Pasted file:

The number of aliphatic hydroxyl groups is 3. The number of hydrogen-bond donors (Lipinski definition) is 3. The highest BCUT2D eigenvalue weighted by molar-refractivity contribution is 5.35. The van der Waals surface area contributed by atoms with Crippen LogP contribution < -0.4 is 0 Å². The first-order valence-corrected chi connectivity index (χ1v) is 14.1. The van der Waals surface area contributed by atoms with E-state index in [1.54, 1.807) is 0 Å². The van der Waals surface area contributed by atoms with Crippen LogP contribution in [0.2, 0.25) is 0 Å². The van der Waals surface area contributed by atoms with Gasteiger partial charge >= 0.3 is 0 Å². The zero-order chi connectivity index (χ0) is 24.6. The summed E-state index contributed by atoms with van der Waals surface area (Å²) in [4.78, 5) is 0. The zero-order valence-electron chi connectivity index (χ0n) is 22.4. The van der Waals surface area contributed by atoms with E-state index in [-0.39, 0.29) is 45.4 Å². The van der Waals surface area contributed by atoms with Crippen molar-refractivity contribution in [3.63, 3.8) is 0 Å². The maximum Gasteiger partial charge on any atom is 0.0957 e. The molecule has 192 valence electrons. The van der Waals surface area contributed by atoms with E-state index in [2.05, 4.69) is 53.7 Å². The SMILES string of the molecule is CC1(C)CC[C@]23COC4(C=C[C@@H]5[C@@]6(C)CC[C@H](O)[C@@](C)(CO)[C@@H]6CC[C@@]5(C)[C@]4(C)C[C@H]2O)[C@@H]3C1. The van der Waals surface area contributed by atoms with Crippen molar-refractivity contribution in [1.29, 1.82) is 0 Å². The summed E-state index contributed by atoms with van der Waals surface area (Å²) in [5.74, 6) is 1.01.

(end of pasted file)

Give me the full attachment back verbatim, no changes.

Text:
The number of aliphatic hydroxyl groups is 3. The number of hydrogen-bond donors (Lipinski definition) is 3. The highest BCUT2D eigenvalue weighted by molar-refractivity contribution is 5.35. The van der Waals surface area contributed by atoms with Crippen LogP contribution < -0.4 is 0 Å². The first-order valence-corrected chi connectivity index (χ1v) is 14.1. The van der Waals surface area contributed by atoms with E-state index in [1.54, 1.807) is 0 Å². The van der Waals surface area contributed by atoms with Crippen LogP contribution in [0.2, 0.25) is 0 Å². The van der Waals surface area contributed by atoms with Gasteiger partial charge >= 0.3 is 0 Å². The zero-order chi connectivity index (χ0) is 24.6. The summed E-state index contributed by atoms with van der Waals surface area (Å²) in [4.78, 5) is 0. The zero-order valence-electron chi connectivity index (χ0n) is 22.4. The van der Waals surface area contributed by atoms with E-state index in [-0.39, 0.29) is 45.4 Å². The van der Waals surface area contributed by atoms with Crippen molar-refractivity contribution in [3.63, 3.8) is 0 Å². The maximum Gasteiger partial charge on any atom is 0.0957 e. The molecule has 192 valence electrons. The van der Waals surface area contributed by atoms with E-state index in [2.05, 4.69) is 53.7 Å². The SMILES string of the molecule is CC1(C)CC[C@]23COC4(C=C[C@@H]5[C@@]6(C)CC[C@H](O)[C@@](C)(CO)[C@@H]6CC[C@@]5(C)[C@]4(C)C[C@H]2O)[C@@H]3C1. The van der Waals surface area contributed by atoms with Crippen molar-refractivity contribution in [1.29, 1.82) is 0 Å². The summed E-state index contributed by atoms with van der Waals surface area (Å²) in [5.74, 6) is 1.01.